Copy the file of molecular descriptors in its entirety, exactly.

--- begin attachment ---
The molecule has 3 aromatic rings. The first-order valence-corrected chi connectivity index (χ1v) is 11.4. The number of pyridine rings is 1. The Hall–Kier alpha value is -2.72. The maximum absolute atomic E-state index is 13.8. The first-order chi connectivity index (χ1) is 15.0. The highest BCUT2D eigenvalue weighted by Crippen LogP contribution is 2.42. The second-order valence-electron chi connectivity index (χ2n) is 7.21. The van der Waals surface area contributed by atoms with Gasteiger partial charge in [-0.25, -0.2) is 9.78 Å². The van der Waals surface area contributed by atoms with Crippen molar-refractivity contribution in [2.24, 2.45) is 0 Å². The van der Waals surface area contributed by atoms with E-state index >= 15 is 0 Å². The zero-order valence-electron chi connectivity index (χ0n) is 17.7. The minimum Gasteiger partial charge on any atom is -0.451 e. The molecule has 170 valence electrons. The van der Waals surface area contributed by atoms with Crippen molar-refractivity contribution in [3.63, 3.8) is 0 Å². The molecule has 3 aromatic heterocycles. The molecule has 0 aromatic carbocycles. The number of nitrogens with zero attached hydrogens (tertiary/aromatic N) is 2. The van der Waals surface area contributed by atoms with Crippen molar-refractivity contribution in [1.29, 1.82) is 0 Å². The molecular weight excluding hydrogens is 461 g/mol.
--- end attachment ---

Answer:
The molecule has 3 aromatic rings. The first-order valence-corrected chi connectivity index (χ1v) is 11.4. The number of pyridine rings is 1. The Hall–Kier alpha value is -2.72. The maximum absolute atomic E-state index is 13.8. The first-order chi connectivity index (χ1) is 15.0. The highest BCUT2D eigenvalue weighted by Crippen LogP contribution is 2.42. The second-order valence-electron chi connectivity index (χ2n) is 7.21. The van der Waals surface area contributed by atoms with Gasteiger partial charge in [-0.25, -0.2) is 9.78 Å². The van der Waals surface area contributed by atoms with Crippen molar-refractivity contribution in [2.24, 2.45) is 0 Å². The van der Waals surface area contributed by atoms with E-state index >= 15 is 0 Å². The zero-order valence-electron chi connectivity index (χ0n) is 17.7. The minimum Gasteiger partial charge on any atom is -0.451 e. The molecule has 170 valence electrons. The van der Waals surface area contributed by atoms with Crippen molar-refractivity contribution in [3.63, 3.8) is 0 Å². The molecule has 3 aromatic heterocycles. The molecule has 0 aromatic carbocycles. The number of nitrogens with zero attached hydrogens (tertiary/aromatic N) is 2. The van der Waals surface area contributed by atoms with Crippen molar-refractivity contribution in [1.29, 1.82) is 0 Å². The molecular weight excluding hydrogens is 461 g/mol.